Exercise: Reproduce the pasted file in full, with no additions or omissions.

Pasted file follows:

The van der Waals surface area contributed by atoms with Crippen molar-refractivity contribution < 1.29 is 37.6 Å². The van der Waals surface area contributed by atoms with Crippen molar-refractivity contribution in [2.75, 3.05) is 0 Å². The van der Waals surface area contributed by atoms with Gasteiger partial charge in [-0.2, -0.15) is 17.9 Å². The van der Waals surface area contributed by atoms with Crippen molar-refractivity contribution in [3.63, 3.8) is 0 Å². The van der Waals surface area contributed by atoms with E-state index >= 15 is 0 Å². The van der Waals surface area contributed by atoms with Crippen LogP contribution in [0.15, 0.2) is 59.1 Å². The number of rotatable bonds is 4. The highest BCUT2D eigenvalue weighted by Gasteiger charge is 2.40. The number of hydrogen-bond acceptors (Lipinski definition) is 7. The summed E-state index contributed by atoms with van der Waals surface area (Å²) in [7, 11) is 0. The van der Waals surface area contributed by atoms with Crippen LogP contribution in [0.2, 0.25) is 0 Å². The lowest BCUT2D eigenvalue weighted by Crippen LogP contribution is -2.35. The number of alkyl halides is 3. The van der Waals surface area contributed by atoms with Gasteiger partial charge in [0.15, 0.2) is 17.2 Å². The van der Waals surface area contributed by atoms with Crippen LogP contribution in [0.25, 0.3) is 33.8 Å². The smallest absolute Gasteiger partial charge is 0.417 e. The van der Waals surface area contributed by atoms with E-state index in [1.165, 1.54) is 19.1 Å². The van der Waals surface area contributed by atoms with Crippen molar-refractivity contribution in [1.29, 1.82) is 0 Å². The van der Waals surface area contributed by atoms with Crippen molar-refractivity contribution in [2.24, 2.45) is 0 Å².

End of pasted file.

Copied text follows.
The van der Waals surface area contributed by atoms with Crippen molar-refractivity contribution < 1.29 is 37.6 Å². The van der Waals surface area contributed by atoms with Crippen molar-refractivity contribution in [2.75, 3.05) is 0 Å². The van der Waals surface area contributed by atoms with Gasteiger partial charge in [-0.2, -0.15) is 17.9 Å². The van der Waals surface area contributed by atoms with Crippen molar-refractivity contribution in [3.63, 3.8) is 0 Å². The van der Waals surface area contributed by atoms with E-state index >= 15 is 0 Å². The van der Waals surface area contributed by atoms with Crippen LogP contribution in [0.15, 0.2) is 59.1 Å². The number of rotatable bonds is 4. The highest BCUT2D eigenvalue weighted by Gasteiger charge is 2.40. The number of hydrogen-bond acceptors (Lipinski definition) is 7. The summed E-state index contributed by atoms with van der Waals surface area (Å²) in [7, 11) is 0. The van der Waals surface area contributed by atoms with Crippen LogP contribution in [0.2, 0.25) is 0 Å². The lowest BCUT2D eigenvalue weighted by Crippen LogP contribution is -2.35. The number of alkyl halides is 3. The van der Waals surface area contributed by atoms with Gasteiger partial charge in [0.15, 0.2) is 17.2 Å². The van der Waals surface area contributed by atoms with Crippen LogP contribution in [0.25, 0.3) is 33.8 Å². The smallest absolute Gasteiger partial charge is 0.417 e. The van der Waals surface area contributed by atoms with E-state index in [1.165, 1.54) is 19.1 Å². The van der Waals surface area contributed by atoms with Crippen molar-refractivity contribution in [1.29, 1.82) is 0 Å². The van der Waals surface area contributed by atoms with Crippen molar-refractivity contribution in [2.24, 2.45) is 0 Å².